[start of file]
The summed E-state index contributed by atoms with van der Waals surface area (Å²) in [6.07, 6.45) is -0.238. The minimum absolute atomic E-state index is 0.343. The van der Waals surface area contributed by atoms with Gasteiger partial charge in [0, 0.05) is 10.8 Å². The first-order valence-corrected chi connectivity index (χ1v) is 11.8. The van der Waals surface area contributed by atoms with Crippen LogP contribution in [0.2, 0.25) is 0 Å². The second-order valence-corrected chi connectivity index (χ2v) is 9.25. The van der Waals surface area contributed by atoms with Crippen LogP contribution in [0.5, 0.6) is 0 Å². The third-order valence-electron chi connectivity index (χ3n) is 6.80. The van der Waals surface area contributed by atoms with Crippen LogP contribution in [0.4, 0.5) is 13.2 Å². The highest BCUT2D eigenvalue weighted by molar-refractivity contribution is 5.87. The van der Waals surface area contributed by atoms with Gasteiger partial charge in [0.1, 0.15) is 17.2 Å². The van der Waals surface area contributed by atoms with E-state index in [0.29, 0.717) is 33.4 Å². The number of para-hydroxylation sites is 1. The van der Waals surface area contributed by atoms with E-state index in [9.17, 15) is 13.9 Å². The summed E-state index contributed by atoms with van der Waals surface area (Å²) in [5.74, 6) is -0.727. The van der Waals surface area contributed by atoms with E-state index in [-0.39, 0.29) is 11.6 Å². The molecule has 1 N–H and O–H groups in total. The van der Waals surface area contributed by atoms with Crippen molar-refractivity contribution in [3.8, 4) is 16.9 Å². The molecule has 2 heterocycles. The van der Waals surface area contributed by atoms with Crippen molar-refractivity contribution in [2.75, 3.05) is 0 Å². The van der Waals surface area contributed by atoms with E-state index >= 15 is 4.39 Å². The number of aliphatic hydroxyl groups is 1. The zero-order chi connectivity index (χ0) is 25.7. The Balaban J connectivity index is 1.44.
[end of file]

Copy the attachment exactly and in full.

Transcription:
The summed E-state index contributed by atoms with van der Waals surface area (Å²) in [6.07, 6.45) is -0.238. The minimum absolute atomic E-state index is 0.343. The van der Waals surface area contributed by atoms with Gasteiger partial charge in [0, 0.05) is 10.8 Å². The first-order valence-corrected chi connectivity index (χ1v) is 11.8. The van der Waals surface area contributed by atoms with Crippen LogP contribution in [0.2, 0.25) is 0 Å². The second-order valence-corrected chi connectivity index (χ2v) is 9.25. The van der Waals surface area contributed by atoms with Crippen LogP contribution in [0.5, 0.6) is 0 Å². The third-order valence-electron chi connectivity index (χ3n) is 6.80. The van der Waals surface area contributed by atoms with Crippen LogP contribution in [0.4, 0.5) is 13.2 Å². The highest BCUT2D eigenvalue weighted by molar-refractivity contribution is 5.87. The van der Waals surface area contributed by atoms with Gasteiger partial charge in [0.1, 0.15) is 17.2 Å². The van der Waals surface area contributed by atoms with E-state index in [0.29, 0.717) is 33.4 Å². The number of para-hydroxylation sites is 1. The van der Waals surface area contributed by atoms with E-state index in [9.17, 15) is 13.9 Å². The summed E-state index contributed by atoms with van der Waals surface area (Å²) in [5.74, 6) is -0.727. The van der Waals surface area contributed by atoms with E-state index in [-0.39, 0.29) is 11.6 Å². The molecule has 1 N–H and O–H groups in total. The van der Waals surface area contributed by atoms with Crippen molar-refractivity contribution in [3.8, 4) is 16.9 Å². The molecule has 2 heterocycles. The van der Waals surface area contributed by atoms with Crippen molar-refractivity contribution in [2.75, 3.05) is 0 Å². The van der Waals surface area contributed by atoms with E-state index >= 15 is 4.39 Å². The number of aliphatic hydroxyl groups is 1. The zero-order chi connectivity index (χ0) is 25.7. The Balaban J connectivity index is 1.44.